David is Goliath. The big guy stands 6'6", bats righthanded, pulls the ball, makes about $1.5 million a year, strides as if he owned the place and spits out half of Kansas's sunflower seed crop. In the other corner is The Kid. He's 5'11", only 23, lefty, a spray hitter earning $130,000 this year, one of the boys and up to snuff.
Dave Winfield and Don Mattingly are the unlikely opponents in the American League batting race, as well as teammates on the New York Yankees. "They're 1 and 1A," says the Yankee batting coach, Lou Piniella. "It doesn't matter which stablemate wins, so long as they flash that number on the tote board after it's over."
What a race they're in! In seven games last week, Sunday to Sunday, the lead changed hands 11 times, sometimes during games. At week's end Winfield was hitting .351812 and Mattingly .350806. Their nearest pursuer, Eddie Murray of Baltimore, was batting a mundane .322. The feats of 1 and 1A require the special perspective of their manager, Yogi Berra. "Three-fifty," mused Berra one day last week. "That's a lot of hits."
Those are hard .350s, too. Mattingly has 20 home runs and 89 RBIs, and following games last weekend against California, in which he singled, doubled and homered twice, he led the league in slugging percentage at .548. Winfield, sixth in slugging, has 16 homers and 81 RBIs. Together, they've helped turn the Yankee season around, pulling the team up from last on May 20 to fourth in the AL East.
With 27 games left, Mattingly, who has 174 hits, and Winfield, who has 165, could become the first Yankees since Bobby Richardson in 1962 to have 200 hits, and either one could become only the sixth Yankee ever to win a batting title. To the accompaniment of harps, the five previous winners are Babe Ruth... Lou Gehrig... Joe DiMaggio... Mickey Mantle and—who let him in?—Snuffy Stirnweiss.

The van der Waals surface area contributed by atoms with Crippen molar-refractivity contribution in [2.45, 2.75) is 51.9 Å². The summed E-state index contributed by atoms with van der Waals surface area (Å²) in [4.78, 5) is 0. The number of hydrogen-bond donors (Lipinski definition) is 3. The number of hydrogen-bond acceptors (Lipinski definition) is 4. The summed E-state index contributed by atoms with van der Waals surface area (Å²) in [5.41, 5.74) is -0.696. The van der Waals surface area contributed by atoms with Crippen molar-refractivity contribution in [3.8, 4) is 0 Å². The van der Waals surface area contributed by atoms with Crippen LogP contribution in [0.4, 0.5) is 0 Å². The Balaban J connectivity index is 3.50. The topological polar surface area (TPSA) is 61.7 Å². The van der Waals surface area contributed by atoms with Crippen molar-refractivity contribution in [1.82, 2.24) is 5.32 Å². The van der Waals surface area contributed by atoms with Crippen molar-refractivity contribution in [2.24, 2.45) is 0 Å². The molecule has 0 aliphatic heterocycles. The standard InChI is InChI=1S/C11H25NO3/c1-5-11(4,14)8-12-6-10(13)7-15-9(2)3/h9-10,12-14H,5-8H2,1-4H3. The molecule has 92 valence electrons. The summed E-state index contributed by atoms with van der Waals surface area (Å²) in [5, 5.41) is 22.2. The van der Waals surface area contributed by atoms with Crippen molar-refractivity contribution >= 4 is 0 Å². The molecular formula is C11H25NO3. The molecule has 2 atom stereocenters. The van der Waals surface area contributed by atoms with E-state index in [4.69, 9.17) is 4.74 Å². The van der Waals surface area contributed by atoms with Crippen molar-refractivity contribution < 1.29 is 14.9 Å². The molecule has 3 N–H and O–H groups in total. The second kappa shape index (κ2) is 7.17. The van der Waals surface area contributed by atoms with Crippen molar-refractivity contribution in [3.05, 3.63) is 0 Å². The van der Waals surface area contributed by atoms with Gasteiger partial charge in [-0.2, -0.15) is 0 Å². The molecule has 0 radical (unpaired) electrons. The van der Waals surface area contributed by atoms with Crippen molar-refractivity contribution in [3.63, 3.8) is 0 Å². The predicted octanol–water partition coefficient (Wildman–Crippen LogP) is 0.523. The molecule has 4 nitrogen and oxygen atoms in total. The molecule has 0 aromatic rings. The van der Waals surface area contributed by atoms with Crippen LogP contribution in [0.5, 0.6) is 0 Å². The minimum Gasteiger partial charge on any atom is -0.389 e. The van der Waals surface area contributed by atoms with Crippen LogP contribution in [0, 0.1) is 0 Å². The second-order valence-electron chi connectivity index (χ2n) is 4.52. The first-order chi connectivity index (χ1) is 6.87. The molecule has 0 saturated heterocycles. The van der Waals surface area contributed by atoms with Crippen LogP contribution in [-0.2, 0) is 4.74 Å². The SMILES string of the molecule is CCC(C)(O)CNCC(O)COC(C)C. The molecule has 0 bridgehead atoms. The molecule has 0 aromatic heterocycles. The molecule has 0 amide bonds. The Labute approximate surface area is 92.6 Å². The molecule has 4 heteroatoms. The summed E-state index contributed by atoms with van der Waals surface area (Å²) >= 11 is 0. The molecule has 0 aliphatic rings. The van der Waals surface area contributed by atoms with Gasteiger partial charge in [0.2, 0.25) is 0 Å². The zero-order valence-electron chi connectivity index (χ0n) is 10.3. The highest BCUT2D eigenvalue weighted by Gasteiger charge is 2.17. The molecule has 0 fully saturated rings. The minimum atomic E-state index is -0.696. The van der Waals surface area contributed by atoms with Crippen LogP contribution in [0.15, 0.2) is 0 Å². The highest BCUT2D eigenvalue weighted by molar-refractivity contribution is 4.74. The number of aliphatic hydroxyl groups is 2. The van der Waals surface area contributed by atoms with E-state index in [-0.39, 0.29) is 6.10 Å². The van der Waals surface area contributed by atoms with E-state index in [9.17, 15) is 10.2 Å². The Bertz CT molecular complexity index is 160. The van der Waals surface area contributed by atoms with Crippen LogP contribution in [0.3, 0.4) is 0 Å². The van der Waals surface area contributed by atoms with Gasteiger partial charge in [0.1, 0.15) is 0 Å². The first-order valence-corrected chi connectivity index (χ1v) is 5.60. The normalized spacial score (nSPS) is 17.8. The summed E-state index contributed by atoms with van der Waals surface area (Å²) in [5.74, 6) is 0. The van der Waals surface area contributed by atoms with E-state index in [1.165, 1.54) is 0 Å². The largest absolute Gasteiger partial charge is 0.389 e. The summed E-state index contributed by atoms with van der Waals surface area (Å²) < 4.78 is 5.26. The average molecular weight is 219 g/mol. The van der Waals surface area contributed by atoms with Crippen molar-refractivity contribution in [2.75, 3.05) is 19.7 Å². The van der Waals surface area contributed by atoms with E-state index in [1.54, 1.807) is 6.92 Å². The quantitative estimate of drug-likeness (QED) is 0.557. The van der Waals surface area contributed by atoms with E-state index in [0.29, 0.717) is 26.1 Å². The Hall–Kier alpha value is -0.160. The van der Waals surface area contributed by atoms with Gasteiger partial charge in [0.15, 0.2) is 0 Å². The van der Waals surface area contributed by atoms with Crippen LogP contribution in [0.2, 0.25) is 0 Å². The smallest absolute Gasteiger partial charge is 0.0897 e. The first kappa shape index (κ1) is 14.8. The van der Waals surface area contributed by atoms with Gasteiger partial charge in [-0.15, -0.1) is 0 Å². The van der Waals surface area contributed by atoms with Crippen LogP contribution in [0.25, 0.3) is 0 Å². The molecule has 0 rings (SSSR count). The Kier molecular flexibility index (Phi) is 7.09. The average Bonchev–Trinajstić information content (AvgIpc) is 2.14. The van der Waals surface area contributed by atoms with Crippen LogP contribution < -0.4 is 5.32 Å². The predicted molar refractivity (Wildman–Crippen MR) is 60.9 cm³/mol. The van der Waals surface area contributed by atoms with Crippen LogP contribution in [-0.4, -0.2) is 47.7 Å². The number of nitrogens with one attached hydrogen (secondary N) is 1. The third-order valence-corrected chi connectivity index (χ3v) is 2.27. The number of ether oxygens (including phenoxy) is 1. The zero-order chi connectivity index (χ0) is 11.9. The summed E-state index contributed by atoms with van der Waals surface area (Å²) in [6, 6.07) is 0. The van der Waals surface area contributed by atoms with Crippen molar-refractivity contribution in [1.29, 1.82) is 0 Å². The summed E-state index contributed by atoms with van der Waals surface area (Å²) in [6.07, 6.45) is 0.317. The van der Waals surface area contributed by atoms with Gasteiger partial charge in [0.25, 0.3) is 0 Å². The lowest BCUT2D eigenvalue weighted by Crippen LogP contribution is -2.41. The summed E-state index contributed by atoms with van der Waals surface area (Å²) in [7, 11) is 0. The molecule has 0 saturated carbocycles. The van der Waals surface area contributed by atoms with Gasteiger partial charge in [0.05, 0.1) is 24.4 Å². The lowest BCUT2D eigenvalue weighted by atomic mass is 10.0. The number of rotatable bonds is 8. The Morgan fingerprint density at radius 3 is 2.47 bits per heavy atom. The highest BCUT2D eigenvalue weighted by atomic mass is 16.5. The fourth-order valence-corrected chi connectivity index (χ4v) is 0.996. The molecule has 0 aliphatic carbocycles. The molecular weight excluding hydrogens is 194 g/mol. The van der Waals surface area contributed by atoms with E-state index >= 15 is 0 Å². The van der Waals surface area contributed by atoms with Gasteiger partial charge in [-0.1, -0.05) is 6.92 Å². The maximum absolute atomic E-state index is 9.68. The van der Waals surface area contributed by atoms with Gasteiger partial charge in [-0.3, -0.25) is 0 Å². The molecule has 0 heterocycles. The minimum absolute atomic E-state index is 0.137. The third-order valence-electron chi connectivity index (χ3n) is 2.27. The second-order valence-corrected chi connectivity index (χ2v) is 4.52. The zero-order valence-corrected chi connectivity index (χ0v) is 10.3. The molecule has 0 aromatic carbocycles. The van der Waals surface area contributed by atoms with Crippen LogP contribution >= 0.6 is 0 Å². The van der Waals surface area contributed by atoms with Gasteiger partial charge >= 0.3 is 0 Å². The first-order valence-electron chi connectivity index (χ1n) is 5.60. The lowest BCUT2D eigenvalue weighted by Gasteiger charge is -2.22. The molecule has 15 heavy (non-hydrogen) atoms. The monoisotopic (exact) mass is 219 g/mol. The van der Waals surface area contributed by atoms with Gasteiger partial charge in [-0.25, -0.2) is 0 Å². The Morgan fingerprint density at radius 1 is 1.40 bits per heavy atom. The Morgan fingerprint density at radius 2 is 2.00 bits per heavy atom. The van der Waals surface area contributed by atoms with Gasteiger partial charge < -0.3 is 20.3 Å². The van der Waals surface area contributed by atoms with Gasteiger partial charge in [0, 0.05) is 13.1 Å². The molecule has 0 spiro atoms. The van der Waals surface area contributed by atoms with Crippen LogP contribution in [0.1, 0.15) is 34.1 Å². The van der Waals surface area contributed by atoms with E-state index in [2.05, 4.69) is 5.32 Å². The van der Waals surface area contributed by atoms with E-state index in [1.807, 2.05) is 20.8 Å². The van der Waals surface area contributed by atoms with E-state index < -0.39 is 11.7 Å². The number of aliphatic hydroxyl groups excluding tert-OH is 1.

Neither Winfield nor Mattingly was a preseason candidate to win a batting title. Winfield had a career average of .284 for his 11 seasons, never batting higher than .308. Mattingly, who hit .283 as a rookie in '83, wasn't even assured of a regular job.
Winfield got off to a slow start, spending 15 days on the disabled list with a hamstring injury and sinking as low as .242 on May 7. "When I came off the DL," says Winfield, "[Dave] Kingman had like 11 homers and 27 RBIs, and I was sitting at 2 and 5. I had nothing left to shoot for but the batting title. When I started to get serious I was around .269, and I said, 'Let me get out of here.' Then it was .270, .280, .290. I skipped right over the .300s, spent a few days in the teens, missed the 20s...." On July 5, after a month-long 58-for-121 (.429) tear, Winfield reached a high of .377.
Winfield says he became a better hitter because of an almost mystical weight/exercise program known as Sagekinetics, developed by a former minor league pitcher named Steve Sagedahl. The Sage-kinetic machines simulate the batting and throwing motions of baseball, building both strength and speed.
Winfield thinks it's amazing he's done so well, considering his ongoing feud with a certain owner who shall remain nameless. "He tried to trade me [to Texas] and assassinate my character," Winfield says. "I have had to fight adversity and animus, and I've answered: one, by the way I play, two, by speaking up when nobody else would, and three, by taking him to court and winning the money he owes the [David M.] Winfield Foundation. But none of this has been a motivating factor."
Winfield's real motivation is that he feels he has never gotten his due. For someone who puts up some great numbers, plays very hard, gives a lot of time to the public and stands up to an obnoxious owner, he has remained remarkably unpopular. "I know people are rooting for The Kid," says Reggie Jackson, who likes to keep an eye on his old team. "I hear people knocking Dave because he's sacrificed his home-run power for his average. But the man has over 80 RBIs. The only thing you can knock him for is that he's never won."